Melbourne Uni may have been first in Australia, but there is no doubt that the ANU is the ones copping the most current heat. Of course, there is another player who has also really been feeling the blowtorch — CAER (Corporate Analysis, Enhanced Responsibility), which provided advice to the ANU concerning their share portfolio.

The chain of events is as follows.

On 31 July, CAER made the following announcement:

CAER is excited to announce a new agreement with The Australian National University (ANU) .... CAER will be providing the IO with ESG ratings and reports on companies within their portfolio.

[Note: IO refers to the ANU’s Investment Office and ESG stands for Environmental, Social and Governance.]

The ANU then made their decision to make a tiny divestment — less than two per cent of its portfolio. At that, the floodgates of abuse were opened.

Among the vehement outpourings was a story in the Australian Financial Review, headlined Consultant to Rewrite 'Flawed' ANU Report, by Ben Potter.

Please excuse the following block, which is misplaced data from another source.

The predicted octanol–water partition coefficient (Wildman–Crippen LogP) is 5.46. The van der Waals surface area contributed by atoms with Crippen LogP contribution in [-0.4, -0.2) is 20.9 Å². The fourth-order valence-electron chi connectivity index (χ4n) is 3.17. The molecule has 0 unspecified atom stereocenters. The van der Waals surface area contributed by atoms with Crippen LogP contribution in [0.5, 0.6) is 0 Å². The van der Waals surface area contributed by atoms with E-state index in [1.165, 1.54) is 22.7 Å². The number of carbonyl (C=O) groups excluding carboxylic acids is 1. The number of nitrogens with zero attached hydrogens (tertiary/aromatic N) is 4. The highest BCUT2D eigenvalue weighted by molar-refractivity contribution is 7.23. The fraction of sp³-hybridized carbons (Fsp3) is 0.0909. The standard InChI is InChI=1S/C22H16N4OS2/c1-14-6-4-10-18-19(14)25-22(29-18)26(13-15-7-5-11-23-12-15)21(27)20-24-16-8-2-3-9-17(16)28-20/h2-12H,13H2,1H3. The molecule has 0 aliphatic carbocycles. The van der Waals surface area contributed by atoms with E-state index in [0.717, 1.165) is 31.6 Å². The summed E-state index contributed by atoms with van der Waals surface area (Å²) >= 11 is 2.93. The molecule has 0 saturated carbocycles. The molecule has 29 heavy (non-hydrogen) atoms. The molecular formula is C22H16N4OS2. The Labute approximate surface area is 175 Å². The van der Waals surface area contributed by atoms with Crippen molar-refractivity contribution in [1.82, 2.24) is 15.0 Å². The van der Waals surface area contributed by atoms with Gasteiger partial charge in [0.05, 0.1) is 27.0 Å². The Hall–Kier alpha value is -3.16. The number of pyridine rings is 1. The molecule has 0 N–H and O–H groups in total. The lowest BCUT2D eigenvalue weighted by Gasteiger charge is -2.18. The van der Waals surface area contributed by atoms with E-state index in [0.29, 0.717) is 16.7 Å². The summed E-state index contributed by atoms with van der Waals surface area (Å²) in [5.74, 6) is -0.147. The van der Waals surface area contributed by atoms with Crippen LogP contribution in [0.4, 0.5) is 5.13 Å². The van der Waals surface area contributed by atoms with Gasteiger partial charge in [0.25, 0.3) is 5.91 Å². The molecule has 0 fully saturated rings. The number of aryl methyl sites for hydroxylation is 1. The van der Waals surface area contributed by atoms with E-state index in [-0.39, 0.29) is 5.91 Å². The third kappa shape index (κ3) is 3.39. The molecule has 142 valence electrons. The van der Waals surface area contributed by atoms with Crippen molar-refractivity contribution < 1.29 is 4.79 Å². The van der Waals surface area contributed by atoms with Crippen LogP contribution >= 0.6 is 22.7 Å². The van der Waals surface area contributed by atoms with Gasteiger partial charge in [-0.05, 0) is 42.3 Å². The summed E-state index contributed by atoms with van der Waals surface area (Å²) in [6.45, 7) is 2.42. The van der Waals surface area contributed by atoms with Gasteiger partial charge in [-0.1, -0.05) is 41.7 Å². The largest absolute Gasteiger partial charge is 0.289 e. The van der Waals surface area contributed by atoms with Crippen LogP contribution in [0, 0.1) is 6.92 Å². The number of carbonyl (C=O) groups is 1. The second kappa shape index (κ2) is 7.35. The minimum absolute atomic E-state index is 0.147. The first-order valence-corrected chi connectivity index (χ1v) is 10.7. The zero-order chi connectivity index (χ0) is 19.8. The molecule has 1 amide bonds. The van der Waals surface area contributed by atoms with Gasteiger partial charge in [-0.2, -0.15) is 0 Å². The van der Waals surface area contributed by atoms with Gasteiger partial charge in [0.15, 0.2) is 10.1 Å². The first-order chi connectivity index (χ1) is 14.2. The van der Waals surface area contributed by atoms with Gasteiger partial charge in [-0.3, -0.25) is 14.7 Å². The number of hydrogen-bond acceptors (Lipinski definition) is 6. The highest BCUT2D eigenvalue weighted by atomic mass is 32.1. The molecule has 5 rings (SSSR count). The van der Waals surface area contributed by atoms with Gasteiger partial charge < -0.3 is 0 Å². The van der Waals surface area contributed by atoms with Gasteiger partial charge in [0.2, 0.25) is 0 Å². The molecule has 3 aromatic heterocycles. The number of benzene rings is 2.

(Image via

Well CAER wasn’t having that, and they released a statement in response:

The Centre for Australian Ethical Research (CAER) completely rejects today's article by Ben Potter in the Australian Financial Review.

CAER categorically stands by the research it supplied to the Australian National University.

The AFR article is factually incorrect and Mr Potter was aware of this prior to publication, but has chosen to publish anyway. CAER will be seeking a retraction from the AFR.

I contacted the AFR and asked if they will be printing a retraction, but have had no response.

Then EIRIS (Empowering Responsible Investment) weighed in.

EIRIS is a worldwide research organisation and their home page announces:

‘EIRIS is a global leader in the provision of environmental, social, governance (ESG) research for responsible investors.’

EIRIS stated their support for the process, saying:

The current controversy regarding the Australian National University’s (ANU) decision to divest from seven stocks in their investment portfolio has involved some serious misrepresentation of the role of their research provider, CAER.

EIRIS, as a global leader in the provision of environmental, social and governance (ESG) research, stands by CAER, EIRIS’s Australian research partner, and the methodology it has used to provide research to the ANU.

So CAER and EIRIS are in no doubts about their methodology and are confident vice-chancellor Ian Young will not have to reverse the divestment decision.

But apart from the ethical sense of fossil fuel divestment, if you’re an investor simply looking to make money, you would be well advised not to listen to Tony Abbott.